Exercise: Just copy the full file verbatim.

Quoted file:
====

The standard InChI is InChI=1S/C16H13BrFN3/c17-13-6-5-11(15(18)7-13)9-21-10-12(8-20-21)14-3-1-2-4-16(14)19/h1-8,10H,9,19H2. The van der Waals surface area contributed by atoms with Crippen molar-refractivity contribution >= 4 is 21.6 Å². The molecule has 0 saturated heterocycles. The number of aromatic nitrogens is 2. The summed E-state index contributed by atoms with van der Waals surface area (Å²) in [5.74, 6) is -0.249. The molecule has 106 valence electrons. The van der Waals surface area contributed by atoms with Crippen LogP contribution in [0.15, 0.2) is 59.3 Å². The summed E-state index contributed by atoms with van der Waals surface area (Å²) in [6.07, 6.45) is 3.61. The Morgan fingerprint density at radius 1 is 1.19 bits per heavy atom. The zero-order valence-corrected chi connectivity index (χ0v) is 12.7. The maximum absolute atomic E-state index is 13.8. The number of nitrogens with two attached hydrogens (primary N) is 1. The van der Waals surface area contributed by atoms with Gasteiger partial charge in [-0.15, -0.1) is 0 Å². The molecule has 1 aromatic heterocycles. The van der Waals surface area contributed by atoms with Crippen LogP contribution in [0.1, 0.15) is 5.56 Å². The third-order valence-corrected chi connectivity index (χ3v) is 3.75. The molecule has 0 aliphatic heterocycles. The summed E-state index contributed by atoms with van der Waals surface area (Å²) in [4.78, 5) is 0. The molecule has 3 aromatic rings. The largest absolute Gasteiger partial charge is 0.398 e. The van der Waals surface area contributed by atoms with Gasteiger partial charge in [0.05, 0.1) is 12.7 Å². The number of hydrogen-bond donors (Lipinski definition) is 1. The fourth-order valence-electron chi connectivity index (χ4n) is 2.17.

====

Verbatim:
The standard InChI is InChI=1S/C16H13BrFN3/c17-13-6-5-11(15(18)7-13)9-21-10-12(8-20-21)14-3-1-2-4-16(14)19/h1-8,10H,9,19H2. The van der Waals surface area contributed by atoms with Crippen molar-refractivity contribution >= 4 is 21.6 Å². The molecule has 0 saturated heterocycles. The number of aromatic nitrogens is 2. The summed E-state index contributed by atoms with van der Waals surface area (Å²) in [5.74, 6) is -0.249. The molecule has 106 valence electrons. The van der Waals surface area contributed by atoms with Crippen LogP contribution in [0.15, 0.2) is 59.3 Å². The summed E-state index contributed by atoms with van der Waals surface area (Å²) in [6.07, 6.45) is 3.61. The Morgan fingerprint density at radius 1 is 1.19 bits per heavy atom. The zero-order valence-corrected chi connectivity index (χ0v) is 12.7. The maximum absolute atomic E-state index is 13.8. The number of nitrogens with two attached hydrogens (primary N) is 1. The van der Waals surface area contributed by atoms with Gasteiger partial charge in [-0.15, -0.1) is 0 Å². The molecule has 1 aromatic heterocycles. The van der Waals surface area contributed by atoms with Crippen LogP contribution in [0.1, 0.15) is 5.56 Å². The third-order valence-corrected chi connectivity index (χ3v) is 3.75. The molecule has 0 aliphatic heterocycles. The summed E-state index contributed by atoms with van der Waals surface area (Å²) in [4.78, 5) is 0. The molecule has 3 aromatic rings. The largest absolute Gasteiger partial charge is 0.398 e. The van der Waals surface area contributed by atoms with Gasteiger partial charge in [0.05, 0.1) is 12.7 Å². The number of hydrogen-bond donors (Lipinski definition) is 1. The fourth-order valence-electron chi connectivity index (χ4n) is 2.17.